position and other vehicles that may be nearby.
5.1.2
Every image of the offence shall show, in addition to the speeding vehicle, in the
following order: the date in day, month and year; and the time in hours, minutes and
seconds. In the case of a video recording made in an unattended operation, it shall
also include a frame count from the beginning of the recording (see 5.7.3.2). When
inductive loop sensors are used, the lane number shall also be included. The
indication of the time to the nearest minute is acceptable. If operated with a variable
speed limit sign and an enforceable speed limit has been set, the time elapsed since it
was set, in hours, minutes and seconds, and direct evidence of the speed limit
displayed shall also be shown. A code representing the location of the measurement
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shall also be shown. This data shall be imprinted on the image at the time of the speed
measurement. If digital images are used, the data shall be recorded with the image at
the time of the offence as part of the same offence record. Only complete offence
records shall be displayed or output.
5.1.3
The speedmeter may be so designed that speed may be measured in either direction,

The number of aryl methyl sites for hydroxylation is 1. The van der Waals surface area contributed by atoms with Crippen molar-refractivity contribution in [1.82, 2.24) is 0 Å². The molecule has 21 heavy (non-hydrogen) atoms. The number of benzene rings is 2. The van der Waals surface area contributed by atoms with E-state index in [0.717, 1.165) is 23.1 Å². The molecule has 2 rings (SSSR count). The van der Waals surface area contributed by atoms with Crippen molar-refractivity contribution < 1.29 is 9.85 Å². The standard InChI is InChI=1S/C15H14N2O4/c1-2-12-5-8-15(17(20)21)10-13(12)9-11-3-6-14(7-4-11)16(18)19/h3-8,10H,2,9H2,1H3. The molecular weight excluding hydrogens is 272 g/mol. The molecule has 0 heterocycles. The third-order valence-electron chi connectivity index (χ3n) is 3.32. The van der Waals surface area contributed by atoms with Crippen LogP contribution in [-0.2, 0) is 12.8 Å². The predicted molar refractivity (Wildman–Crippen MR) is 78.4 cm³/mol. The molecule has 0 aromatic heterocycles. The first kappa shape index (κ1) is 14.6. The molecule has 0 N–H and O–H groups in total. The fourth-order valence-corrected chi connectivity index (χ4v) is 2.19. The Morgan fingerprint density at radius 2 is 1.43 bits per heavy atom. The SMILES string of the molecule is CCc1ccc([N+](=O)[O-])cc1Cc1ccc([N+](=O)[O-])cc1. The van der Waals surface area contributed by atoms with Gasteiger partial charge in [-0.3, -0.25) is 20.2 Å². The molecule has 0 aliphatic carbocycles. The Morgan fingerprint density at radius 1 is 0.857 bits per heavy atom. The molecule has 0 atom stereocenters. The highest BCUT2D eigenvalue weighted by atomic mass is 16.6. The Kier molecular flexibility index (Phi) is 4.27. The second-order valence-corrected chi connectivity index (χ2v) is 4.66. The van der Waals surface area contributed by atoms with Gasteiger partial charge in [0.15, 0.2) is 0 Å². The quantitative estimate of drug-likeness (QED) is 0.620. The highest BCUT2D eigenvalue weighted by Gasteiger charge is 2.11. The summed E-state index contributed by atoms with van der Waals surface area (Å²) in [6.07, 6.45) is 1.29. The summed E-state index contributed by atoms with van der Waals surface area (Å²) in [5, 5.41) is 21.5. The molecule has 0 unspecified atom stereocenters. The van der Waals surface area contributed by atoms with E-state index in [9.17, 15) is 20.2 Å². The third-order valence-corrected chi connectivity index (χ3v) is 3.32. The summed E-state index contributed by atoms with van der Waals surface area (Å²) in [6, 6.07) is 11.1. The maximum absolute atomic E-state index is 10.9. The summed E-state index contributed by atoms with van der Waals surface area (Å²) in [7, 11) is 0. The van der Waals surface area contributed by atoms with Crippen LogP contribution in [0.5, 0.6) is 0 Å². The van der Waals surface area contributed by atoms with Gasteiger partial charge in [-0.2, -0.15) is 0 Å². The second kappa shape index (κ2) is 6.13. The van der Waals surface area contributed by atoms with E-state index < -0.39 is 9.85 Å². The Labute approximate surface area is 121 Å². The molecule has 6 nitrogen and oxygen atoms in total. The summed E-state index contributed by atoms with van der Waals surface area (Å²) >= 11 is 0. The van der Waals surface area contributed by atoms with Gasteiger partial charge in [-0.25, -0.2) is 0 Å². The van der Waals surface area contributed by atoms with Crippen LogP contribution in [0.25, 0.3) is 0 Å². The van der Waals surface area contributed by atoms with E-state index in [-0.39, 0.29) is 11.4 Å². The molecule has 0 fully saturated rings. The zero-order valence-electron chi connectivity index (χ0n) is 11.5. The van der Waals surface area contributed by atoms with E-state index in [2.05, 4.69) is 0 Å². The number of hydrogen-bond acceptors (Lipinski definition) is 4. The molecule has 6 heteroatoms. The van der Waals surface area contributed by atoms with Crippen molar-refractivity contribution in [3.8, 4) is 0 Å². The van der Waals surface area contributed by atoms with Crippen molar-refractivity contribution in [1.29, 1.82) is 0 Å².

but not in both directions at the same time, i.e. once a measurement has commenced,
enforcement in the other direction shall be disabled until the measurement has
completed (hand-held devices excepted). Speedmeters designed to record an image of
a speeding vehicle shall show the direction of measurement on the image at the time
of the speed measurement.
5.1.4
The speedmeter shall be provided with an on/off switch and with ‘power on’ and, if
powered by battery, ‘battery low’ indicators.
5.2
Test signal
The instrument shall be provided with an inbuilt test signal to simulate a
measurement. The test signal shall be independent of the measuring circuits, and shall
be capable of checking the function and accuracy of all circuits from the sensor input
or radar head output onwards. The test signal may operate automatically when the
equipment is switched on, but it shall also be available for manual operation. When
the test signal operates a camera, the image shall clearly show that a test signal has
been generated.
5.3
Segmented display
If a segmented display is used, there shall be a means of checking that all segments are
functioning.
5.4
Manual reset
During attended operation, the last speed measured shall remain visible on the display
until manually reset. When the display is reset, it shall not be possible to recall to the
display any previous reading unless recalled with a displayed image recorded by an
approved camera attachment.
5.5
Sensor systems
5.5.1
Pressure sensor systems
All speedmeters incorporating pressure sensors shall be designed to make two
measurements by comparing signals from at least three sensors. The two speeds shall